Once a Sandbar, Now a Marinaposted: 3/13/2014
According to an article that ran in Marpole Online, the island was originally a sandbar. Then a cannery was built on the island and eventually a sawmill. The site was in disrepair from years of neglect and heavy industrial use. Following a comprehensive cleanup effort of the waters and the upland property as well as a number of habitat restoration measures, the area is coming back to life.
The marina’s wet slips cater to vessels 30 feet to 80 feet in length with a capacity for 220 vessels. The floating concrete docks are terracotta colored with rounded finger ends. The inspiration for the dock’s color was taken from a high-end megayacht marina in the British Virgin Islands that was built by Bellingham Marine. Full utilities are provided at all slips. The marina also includes a dry storage building for vessels under 30 feet in length as well as a restaurant and club house.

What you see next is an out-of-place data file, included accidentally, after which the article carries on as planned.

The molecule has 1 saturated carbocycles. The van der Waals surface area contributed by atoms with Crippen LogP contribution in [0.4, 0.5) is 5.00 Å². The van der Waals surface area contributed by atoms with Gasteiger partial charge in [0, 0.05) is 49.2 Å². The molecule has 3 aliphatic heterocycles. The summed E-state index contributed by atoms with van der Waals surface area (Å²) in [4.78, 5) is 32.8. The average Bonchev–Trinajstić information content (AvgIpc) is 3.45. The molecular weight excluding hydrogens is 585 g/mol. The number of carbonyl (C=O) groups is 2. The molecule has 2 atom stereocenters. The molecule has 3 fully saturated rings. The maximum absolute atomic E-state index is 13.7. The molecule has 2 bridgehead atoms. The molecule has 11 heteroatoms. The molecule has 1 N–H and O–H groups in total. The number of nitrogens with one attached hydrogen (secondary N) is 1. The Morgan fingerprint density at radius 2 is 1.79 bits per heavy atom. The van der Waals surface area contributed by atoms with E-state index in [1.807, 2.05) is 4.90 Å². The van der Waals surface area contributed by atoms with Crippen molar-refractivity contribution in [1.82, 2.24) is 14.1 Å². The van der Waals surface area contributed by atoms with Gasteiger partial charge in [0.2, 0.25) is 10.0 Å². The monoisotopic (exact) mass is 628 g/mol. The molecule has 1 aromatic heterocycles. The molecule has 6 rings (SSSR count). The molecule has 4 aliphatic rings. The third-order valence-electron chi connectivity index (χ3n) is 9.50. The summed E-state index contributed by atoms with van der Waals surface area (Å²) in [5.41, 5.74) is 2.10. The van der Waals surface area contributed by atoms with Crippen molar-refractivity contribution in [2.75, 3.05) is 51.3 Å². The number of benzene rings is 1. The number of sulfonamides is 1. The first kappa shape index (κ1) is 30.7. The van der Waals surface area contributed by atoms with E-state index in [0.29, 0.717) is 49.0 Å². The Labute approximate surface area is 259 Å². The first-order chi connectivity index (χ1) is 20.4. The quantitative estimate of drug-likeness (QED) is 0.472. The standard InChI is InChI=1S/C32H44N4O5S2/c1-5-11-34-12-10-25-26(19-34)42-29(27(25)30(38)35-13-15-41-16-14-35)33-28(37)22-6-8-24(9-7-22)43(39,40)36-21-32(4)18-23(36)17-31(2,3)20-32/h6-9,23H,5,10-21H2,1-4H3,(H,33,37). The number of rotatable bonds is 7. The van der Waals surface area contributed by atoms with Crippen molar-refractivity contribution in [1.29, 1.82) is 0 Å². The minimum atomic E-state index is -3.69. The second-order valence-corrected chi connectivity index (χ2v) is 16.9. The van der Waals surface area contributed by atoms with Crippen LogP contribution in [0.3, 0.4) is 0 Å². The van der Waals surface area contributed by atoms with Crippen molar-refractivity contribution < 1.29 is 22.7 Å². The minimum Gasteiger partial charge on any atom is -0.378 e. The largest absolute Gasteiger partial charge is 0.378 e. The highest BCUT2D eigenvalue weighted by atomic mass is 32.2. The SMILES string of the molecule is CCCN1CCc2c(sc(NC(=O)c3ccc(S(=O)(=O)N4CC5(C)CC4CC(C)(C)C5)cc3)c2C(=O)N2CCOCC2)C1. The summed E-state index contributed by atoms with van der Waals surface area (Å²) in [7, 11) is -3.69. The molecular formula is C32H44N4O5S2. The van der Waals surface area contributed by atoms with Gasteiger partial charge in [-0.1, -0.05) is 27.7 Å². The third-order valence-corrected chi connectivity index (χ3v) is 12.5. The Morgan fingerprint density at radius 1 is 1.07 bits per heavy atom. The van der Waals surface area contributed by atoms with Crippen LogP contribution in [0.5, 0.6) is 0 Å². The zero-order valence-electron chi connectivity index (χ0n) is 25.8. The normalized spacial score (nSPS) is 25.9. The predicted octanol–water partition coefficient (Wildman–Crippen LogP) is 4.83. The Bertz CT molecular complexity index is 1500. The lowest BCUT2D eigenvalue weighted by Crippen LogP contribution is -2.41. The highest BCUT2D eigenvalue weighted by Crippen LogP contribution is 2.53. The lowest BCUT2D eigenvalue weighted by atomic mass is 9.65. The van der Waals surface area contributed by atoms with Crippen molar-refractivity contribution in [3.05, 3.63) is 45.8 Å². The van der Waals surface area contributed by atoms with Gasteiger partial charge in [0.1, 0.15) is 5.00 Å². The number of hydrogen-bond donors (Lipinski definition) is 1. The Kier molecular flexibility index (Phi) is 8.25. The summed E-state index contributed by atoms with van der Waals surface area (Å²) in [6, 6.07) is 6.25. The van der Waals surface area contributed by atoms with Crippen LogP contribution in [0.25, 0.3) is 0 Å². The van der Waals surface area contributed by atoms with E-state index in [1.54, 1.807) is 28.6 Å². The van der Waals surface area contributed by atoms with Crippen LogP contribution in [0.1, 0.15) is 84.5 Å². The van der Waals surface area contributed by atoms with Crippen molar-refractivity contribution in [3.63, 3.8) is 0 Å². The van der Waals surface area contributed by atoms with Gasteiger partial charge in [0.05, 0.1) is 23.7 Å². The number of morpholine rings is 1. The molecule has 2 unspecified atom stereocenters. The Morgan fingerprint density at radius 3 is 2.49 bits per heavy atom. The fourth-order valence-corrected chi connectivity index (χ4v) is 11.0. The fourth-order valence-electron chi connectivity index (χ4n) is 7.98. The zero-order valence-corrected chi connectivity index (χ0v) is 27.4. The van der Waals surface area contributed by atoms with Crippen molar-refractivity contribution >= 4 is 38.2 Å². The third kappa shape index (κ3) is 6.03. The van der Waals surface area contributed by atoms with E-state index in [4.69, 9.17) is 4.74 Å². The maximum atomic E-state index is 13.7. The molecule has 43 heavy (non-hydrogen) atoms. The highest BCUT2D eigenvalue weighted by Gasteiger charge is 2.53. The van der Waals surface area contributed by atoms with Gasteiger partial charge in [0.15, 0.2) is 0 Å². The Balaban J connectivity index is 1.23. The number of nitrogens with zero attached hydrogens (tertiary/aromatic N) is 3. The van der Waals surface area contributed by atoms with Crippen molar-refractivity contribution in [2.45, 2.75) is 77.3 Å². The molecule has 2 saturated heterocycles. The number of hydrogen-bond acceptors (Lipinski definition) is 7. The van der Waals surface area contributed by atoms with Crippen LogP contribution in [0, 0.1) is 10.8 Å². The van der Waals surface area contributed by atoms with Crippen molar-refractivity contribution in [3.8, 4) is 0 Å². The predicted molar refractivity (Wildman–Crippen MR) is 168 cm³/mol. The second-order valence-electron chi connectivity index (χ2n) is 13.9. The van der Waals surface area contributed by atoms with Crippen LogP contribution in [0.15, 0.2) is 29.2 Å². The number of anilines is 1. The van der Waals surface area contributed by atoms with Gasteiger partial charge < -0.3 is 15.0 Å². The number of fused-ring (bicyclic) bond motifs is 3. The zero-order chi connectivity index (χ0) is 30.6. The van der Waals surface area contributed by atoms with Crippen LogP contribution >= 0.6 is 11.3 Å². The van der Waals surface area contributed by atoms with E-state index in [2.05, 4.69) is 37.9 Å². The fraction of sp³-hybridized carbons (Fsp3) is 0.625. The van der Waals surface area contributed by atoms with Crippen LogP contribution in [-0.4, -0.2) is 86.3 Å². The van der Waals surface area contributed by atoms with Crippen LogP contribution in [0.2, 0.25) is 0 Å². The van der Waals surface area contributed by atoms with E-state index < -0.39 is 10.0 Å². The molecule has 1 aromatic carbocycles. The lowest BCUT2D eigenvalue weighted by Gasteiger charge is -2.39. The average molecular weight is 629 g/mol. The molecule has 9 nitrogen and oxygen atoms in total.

An old creosote contaminated retaining wall was replaced with a “green wall” to encourage plant life, sunken logs, concrete and rebar were removed from the slough floor, and a new bird and wildlife habitat islet was created at the mouth of the slough. In January 2013, Bellingham Marine was awarded a design/build contract for the construction of the marina. Bellingham’s scope of work included dock and electrical design, dock installation and supply of electrical equipment.
Developers of the marina and upland property hope that the new facility will help provide some relief from chronic moorage shortages for Metro Vancouver boat owners as well as provide new public access to Richmond Island for residents seeking recreational activities and a chance to reconnect with the riverfront. Currently, waiting lists for moorage in Vancouver can stretch up to eight years.